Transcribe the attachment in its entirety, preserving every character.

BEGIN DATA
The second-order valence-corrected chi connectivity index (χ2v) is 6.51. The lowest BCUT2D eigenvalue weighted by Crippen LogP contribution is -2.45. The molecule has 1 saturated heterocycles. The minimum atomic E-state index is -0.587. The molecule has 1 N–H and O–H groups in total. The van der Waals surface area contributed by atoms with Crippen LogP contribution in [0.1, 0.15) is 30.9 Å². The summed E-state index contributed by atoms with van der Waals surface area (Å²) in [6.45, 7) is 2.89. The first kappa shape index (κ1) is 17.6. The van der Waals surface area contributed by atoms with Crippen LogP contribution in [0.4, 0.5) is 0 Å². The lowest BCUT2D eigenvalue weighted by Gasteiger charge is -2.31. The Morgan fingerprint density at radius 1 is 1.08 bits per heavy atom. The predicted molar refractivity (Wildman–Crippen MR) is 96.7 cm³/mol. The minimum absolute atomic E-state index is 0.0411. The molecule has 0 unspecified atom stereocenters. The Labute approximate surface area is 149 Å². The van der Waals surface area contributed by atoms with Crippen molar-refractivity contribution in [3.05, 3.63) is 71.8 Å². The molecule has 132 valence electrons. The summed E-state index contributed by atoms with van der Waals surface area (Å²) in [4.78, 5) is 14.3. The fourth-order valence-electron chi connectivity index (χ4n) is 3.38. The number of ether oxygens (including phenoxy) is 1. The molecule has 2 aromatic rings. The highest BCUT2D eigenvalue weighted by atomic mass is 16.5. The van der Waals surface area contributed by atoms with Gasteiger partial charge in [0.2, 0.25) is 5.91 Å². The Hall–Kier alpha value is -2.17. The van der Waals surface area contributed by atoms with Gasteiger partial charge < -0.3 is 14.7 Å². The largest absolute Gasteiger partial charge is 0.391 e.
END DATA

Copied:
The second-order valence-corrected chi connectivity index (χ2v) is 6.51. The lowest BCUT2D eigenvalue weighted by Crippen LogP contribution is -2.45. The molecule has 1 saturated heterocycles. The minimum atomic E-state index is -0.587. The molecule has 1 N–H and O–H groups in total. The van der Waals surface area contributed by atoms with Crippen LogP contribution in [0.1, 0.15) is 30.9 Å². The summed E-state index contributed by atoms with van der Waals surface area (Å²) in [6.45, 7) is 2.89. The first kappa shape index (κ1) is 17.6. The van der Waals surface area contributed by atoms with Crippen LogP contribution in [0.4, 0.5) is 0 Å². The lowest BCUT2D eigenvalue weighted by Gasteiger charge is -2.31. The Morgan fingerprint density at radius 1 is 1.08 bits per heavy atom. The predicted molar refractivity (Wildman–Crippen MR) is 96.7 cm³/mol. The minimum absolute atomic E-state index is 0.0411. The molecule has 0 unspecified atom stereocenters. The Labute approximate surface area is 149 Å². The van der Waals surface area contributed by atoms with Crippen molar-refractivity contribution in [3.05, 3.63) is 71.8 Å². The molecule has 132 valence electrons. The summed E-state index contributed by atoms with van der Waals surface area (Å²) in [4.78, 5) is 14.3. The fourth-order valence-electron chi connectivity index (χ4n) is 3.38. The number of ether oxygens (including phenoxy) is 1. The molecule has 2 aromatic rings. The highest BCUT2D eigenvalue weighted by atomic mass is 16.5. The van der Waals surface area contributed by atoms with Gasteiger partial charge in [0.2, 0.25) is 5.91 Å². The Hall–Kier alpha value is -2.17. The van der Waals surface area contributed by atoms with Gasteiger partial charge < -0.3 is 14.7 Å². The largest absolute Gasteiger partial charge is 0.391 e.